The Central Government's decision to hike railway fares after almost a decade has upset passengers across India.
The decision faced opposition from commoners across the country who are already reeling under high inflationary prices amid a global economic slowdown.
"This will increase the burden of people, specially those with many children and big families. How will they manage, get the money from? The fare should not have been hiked," said Jasinder, a frequent rail passenger in Amritsar.
Meanwhile, passengers in Patna echoed on similar lines by stating that there was no guarantee if people would get the benefits that the Railways claim of bringing with the hike.
" Commoners travel in sleeper class so it is wrong to hike the fare. The fare should be increased in air-conditioned coaches because travelling in them have the capacity to pay more. It will break the backs of common man to pay more from their pockets. Secondly, can they guarantee that the facilities being promised will grow in the same proportion as the fare? If they can guarantee then people can pay; but no they can't guarantee," said Rupesh, a passenger.
"They will increase the fare and funds but the facilities are not up to the mark. Every second day there is a break down, trains run late, so many accidents occur. So the fare is being hiked but there are no facilities for the passenger to avail," added Brijesh, an everyday traveller on local trains in Mumbai.
However, some passengers supported a fare hike on the pretext that it would usher in much needed modernisation in the railways.
"The fare of railways should be increased, and in a timely manner, and so also the facilities, along with modernisation. If there is no modernisation, then things would be same as they were 50 years ago. So, the fares should increase every year, but not steeply," said Rajesh, a passenger in Lucknow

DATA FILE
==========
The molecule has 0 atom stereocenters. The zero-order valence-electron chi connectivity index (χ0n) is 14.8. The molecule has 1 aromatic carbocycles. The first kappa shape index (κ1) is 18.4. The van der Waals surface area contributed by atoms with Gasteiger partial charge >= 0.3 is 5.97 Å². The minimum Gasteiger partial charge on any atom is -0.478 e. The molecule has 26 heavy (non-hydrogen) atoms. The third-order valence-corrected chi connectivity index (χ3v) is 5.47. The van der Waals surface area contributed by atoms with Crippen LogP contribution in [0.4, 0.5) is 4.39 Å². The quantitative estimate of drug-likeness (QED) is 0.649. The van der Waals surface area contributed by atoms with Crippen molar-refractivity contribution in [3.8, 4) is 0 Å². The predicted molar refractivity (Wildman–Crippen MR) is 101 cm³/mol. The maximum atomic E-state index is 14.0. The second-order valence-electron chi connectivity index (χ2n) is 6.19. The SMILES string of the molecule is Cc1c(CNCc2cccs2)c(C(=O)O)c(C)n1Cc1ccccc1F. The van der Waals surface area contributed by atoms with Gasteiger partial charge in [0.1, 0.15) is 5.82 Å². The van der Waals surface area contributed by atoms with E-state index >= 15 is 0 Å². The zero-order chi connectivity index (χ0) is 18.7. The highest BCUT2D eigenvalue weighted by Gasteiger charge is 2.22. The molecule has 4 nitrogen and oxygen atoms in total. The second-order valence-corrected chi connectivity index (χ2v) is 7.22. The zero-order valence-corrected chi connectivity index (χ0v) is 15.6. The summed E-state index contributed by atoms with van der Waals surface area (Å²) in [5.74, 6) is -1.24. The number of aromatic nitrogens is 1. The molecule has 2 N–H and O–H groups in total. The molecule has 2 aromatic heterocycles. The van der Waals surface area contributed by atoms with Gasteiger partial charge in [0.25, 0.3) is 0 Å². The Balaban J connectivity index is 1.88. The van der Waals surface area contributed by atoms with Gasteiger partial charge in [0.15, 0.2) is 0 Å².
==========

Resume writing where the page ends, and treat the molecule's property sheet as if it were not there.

The government tried to raise the fares, unchanged since 2004, in March 2011, but protests from the Trinamool Congress forced the Centre to abandon the plan. Dinesh Trivedi, the then minister for railways, was forced to resign by West Bengal Chief Minister Mamata Banerjee over the issue.
The refusal by successive ministers to raise passenger rail fares has strained the finances of the railways, sapping its capacity to lay new track, modernise services and improve safety.
Railways have announced an across-the-board hike in fares with effect from January.
Making the announcement here yesterday, Railway Minister Pawan Kumar Bansal said the second class ordinary suburban fares have been raised by two paise per kilometer and second class ordinary non-suburban services by three paise per kilometer.
Second class mail and express train fares have been increased by four paise per kilometer and sleeper class by six paise per kilometer. Bansal said the AC Chair Car and AC 3 Tier, fares will go up by 10 paise per kilometer.
Bansal said that an additional 6,600 crore rupees revenue will be generated per year, out of which, Rs.1000 crores will be earned from AC fares. He said the fare hike announced after a decade had become imperative to bring down railway losses. (ANI)